Marc Mellits 
TAPAS for Violin, Viola and Cello (2007)

Rezső Kókai 
QUARTETTINO for Clarinet, Violin, Viola and Cello (1952)

Paquito D'Rivera 
VALS VENEZOLANO and CONTRADANZA for Clarinet and Piano (1990, 1991) 
Arranged by Marco Rizo

Johannes Brahms 
QUARTET in A Major for Violin, Viola, Cello and Piano, Op. 26


May 24, 2015 7:00 PM
First Baptist Church of Geneva
2300 South St., Geneva IL
May 27, 2015 7:30 PM
PianoForte Studios
1335 South Michigan Ave., Chicago IL
May 31, 2015 7:30 PM
Music Institute of Chicago Nichols Hall
1490 Chicago Ave., Evanston IL


Program Notes

This concert features recent work by Chicago composer Marc Mellits, transcriptions of works by Cuban-born jazz legend Paquito D’Rivera, Reszö Kókai’s folk-inspired Quartettino and Johannes Brahms’ epic second piano quartet.

Orion violinist Florentina Ramniceanu, cellist Judy Stone and guest violinist/violist Stephen Boe perform Mellits’ “Tapas” for string trio from 2007. During the last 30 years, Mellits has composed extensively for many instrument combinations. His compositions are played all over the world and continue to achieve great success with audiences and musicians alike. His style has been likened to the minimalism of Steve Reich, albeit far further developed, and some hear the influence of Third Stream classical jazz. “Tapas” offers original engaging music, ranging from melodious introspective textures to extroverted foot-tapping rhythmic excitement.

Orion clarinetist Kathryn Pirtle joins Ramniceanu, Stone and Boe to interpret Kókai’s Quartettino from 1952. Although clearly influenced by the folk music of his native Hungary, Kókai combines traditional elements with musical innovations from the early 20th century, reminiscent of particularly Kodaly’s and some of Bartók’s music, though far less edgy than the latter. As such, the Quartettino offers melodic writing, fresh-sounding harmonies and playful, agile rhythm.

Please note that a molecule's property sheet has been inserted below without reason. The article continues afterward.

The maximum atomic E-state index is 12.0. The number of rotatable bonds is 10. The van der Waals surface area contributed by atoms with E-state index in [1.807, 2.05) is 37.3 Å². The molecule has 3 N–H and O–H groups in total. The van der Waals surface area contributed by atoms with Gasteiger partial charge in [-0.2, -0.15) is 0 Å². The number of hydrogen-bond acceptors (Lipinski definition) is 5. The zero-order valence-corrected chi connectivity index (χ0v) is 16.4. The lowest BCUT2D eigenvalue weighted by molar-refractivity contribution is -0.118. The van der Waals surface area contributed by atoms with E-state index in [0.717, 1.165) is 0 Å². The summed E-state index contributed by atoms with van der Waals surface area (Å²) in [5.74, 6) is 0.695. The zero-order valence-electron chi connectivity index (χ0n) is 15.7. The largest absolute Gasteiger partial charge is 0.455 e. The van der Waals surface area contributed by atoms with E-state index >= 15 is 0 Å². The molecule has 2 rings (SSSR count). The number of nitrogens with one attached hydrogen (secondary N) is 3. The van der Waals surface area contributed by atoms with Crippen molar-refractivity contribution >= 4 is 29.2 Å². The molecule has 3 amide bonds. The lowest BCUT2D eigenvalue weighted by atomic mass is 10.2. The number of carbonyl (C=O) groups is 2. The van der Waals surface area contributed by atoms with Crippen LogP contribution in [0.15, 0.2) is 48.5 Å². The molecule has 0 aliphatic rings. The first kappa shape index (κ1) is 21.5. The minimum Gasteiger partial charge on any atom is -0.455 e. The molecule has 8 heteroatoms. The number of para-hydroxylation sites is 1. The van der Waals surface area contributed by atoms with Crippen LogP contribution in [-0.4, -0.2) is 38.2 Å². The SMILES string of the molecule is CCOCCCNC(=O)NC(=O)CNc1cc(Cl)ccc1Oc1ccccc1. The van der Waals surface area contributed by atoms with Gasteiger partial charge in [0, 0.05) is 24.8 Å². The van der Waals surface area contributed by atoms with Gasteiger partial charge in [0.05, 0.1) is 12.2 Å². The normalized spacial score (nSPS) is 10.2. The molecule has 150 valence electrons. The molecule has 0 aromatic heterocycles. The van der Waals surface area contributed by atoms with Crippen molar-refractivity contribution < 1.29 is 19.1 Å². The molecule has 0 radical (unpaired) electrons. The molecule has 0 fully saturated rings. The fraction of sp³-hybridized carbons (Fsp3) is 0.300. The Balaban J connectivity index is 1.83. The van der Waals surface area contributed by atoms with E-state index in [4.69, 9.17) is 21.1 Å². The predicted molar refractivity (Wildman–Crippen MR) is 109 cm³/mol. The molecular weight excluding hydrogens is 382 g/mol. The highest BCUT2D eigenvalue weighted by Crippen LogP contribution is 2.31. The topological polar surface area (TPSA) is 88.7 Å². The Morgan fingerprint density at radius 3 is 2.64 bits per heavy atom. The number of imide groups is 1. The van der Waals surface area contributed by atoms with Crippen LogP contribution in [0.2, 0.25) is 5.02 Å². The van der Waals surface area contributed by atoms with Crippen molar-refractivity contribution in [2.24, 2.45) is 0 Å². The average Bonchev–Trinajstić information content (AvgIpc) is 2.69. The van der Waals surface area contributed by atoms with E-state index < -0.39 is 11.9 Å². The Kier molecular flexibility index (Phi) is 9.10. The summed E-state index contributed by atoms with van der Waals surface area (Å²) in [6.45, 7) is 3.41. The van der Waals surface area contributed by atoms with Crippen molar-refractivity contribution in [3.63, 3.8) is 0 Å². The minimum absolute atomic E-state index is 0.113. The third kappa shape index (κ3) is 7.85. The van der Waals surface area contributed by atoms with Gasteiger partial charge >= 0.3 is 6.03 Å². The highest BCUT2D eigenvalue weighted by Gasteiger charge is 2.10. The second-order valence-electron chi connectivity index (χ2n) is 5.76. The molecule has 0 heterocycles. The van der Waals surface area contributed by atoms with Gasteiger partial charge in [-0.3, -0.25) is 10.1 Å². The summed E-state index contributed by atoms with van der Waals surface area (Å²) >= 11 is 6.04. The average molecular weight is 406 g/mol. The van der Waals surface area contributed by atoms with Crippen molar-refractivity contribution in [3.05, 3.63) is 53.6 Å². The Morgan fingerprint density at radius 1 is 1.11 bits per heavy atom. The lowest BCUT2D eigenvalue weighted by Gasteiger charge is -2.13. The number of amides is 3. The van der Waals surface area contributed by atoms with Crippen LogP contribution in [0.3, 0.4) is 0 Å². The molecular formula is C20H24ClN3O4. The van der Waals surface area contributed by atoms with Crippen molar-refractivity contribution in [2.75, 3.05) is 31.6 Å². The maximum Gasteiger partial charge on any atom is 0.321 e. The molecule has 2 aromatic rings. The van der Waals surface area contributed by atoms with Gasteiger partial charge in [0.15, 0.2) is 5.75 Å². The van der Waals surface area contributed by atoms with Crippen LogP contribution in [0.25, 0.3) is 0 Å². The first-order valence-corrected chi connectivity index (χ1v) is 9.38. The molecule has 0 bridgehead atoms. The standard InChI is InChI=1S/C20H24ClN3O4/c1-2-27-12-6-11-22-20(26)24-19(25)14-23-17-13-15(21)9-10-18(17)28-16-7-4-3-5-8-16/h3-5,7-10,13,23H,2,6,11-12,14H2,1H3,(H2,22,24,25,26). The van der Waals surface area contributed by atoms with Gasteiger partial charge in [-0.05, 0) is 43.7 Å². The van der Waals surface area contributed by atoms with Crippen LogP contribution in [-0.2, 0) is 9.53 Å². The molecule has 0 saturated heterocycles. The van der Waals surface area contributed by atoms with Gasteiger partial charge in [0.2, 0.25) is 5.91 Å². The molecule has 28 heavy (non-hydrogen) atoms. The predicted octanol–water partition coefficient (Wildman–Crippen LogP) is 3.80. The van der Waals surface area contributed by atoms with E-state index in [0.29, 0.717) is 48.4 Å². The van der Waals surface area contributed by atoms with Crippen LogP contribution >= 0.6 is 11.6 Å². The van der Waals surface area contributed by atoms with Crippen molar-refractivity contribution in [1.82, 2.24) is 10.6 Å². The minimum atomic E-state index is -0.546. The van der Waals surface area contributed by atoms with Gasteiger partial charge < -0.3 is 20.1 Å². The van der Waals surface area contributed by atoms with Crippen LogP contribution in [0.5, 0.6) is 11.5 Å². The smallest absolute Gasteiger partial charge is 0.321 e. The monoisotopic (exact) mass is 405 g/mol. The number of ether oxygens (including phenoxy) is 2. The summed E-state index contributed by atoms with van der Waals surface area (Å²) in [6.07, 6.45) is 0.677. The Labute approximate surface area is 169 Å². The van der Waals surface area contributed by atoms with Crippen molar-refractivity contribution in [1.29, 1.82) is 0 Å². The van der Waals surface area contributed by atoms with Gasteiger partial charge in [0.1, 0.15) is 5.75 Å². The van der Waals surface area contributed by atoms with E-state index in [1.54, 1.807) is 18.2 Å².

Pirtle and Orion pianist Diana Schmück collaborate on Cuban-born jazz and classical legend Paquito D’Rivera’s “Vals Venezolano” and “Contradanza” from the early ’90s in an arrangement by Cuban master arranger and composer Marco Rizo. D’Rivera found fame as a performer and composer of music that spans styles ranging from Latin to bebop to classical and everything in between. More than any artist in recent history, he has shown that transcending the limitations of genre leads to musical innovation that moves and engages audiences. D’Rivera is the only artist to win Grammy Awards in classical and Latin categories.

Ramniceanu, Stone, Boe and Schmück interpret Brahms’ Piano Quartet No. 2 in A Major from 1861, his longest work of chamber music (at 50 minutes). Brahms conceived the work after intensive study of Schubert’s music; he not only explores all facets of Schubert’s music (including references to popular song) but also shows the influence of Bach. He then combines these influences with his typical genius for grand-scale architecture, achieving a supreme sonorous balance of the ensemble with imaginative, melodic, rhythmic and harmonic composition.